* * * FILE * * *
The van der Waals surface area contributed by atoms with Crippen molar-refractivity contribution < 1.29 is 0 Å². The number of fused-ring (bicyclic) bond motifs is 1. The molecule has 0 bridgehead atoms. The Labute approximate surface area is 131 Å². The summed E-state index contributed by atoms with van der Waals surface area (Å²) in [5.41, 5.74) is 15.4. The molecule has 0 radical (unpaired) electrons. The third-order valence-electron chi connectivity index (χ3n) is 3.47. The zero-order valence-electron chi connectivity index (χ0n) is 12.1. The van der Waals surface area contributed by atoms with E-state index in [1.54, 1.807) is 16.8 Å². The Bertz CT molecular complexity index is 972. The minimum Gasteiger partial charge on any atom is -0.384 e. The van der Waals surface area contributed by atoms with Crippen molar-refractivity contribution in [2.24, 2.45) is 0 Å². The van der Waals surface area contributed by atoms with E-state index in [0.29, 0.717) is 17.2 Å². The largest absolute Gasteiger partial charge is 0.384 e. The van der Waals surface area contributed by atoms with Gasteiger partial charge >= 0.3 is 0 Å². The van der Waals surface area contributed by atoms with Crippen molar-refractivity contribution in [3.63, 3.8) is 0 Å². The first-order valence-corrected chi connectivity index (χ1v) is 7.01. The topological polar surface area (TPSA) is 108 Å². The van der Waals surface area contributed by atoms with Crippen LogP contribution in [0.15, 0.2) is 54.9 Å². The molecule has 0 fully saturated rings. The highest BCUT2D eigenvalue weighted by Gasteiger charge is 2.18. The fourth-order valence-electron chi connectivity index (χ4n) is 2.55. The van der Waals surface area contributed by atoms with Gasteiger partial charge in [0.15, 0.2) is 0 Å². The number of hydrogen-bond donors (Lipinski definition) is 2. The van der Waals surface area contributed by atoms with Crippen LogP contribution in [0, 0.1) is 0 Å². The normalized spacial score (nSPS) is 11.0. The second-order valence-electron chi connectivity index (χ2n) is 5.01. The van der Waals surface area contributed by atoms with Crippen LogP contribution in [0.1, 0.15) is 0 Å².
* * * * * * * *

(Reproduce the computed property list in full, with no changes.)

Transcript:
The van der Waals surface area contributed by atoms with Crippen molar-refractivity contribution < 1.29 is 0 Å². The number of fused-ring (bicyclic) bond motifs is 1. The molecule has 0 bridgehead atoms. The Labute approximate surface area is 131 Å². The summed E-state index contributed by atoms with van der Waals surface area (Å²) in [5.41, 5.74) is 15.4. The molecule has 0 radical (unpaired) electrons. The third-order valence-electron chi connectivity index (χ3n) is 3.47. The zero-order valence-electron chi connectivity index (χ0n) is 12.1. The van der Waals surface area contributed by atoms with E-state index in [1.54, 1.807) is 16.8 Å². The Bertz CT molecular complexity index is 972. The minimum Gasteiger partial charge on any atom is -0.384 e. The van der Waals surface area contributed by atoms with Crippen molar-refractivity contribution in [2.24, 2.45) is 0 Å². The van der Waals surface area contributed by atoms with E-state index in [0.29, 0.717) is 17.2 Å². The largest absolute Gasteiger partial charge is 0.384 e. The van der Waals surface area contributed by atoms with Gasteiger partial charge >= 0.3 is 0 Å². The van der Waals surface area contributed by atoms with Crippen molar-refractivity contribution in [3.63, 3.8) is 0 Å². The first-order valence-corrected chi connectivity index (χ1v) is 7.01. The topological polar surface area (TPSA) is 108 Å². The van der Waals surface area contributed by atoms with Crippen LogP contribution in [0.15, 0.2) is 54.9 Å². The molecule has 0 fully saturated rings. The highest BCUT2D eigenvalue weighted by Gasteiger charge is 2.18. The fourth-order valence-electron chi connectivity index (χ4n) is 2.55. The van der Waals surface area contributed by atoms with Gasteiger partial charge in [0.15, 0.2) is 0 Å². The number of hydrogen-bond donors (Lipinski definition) is 2. The van der Waals surface area contributed by atoms with Crippen LogP contribution in [0, 0.1) is 0 Å². The normalized spacial score (nSPS) is 11.0. The second-order valence-electron chi connectivity index (χ2n) is 5.01. The van der Waals surface area contributed by atoms with Crippen LogP contribution in [0.1, 0.15) is 0 Å².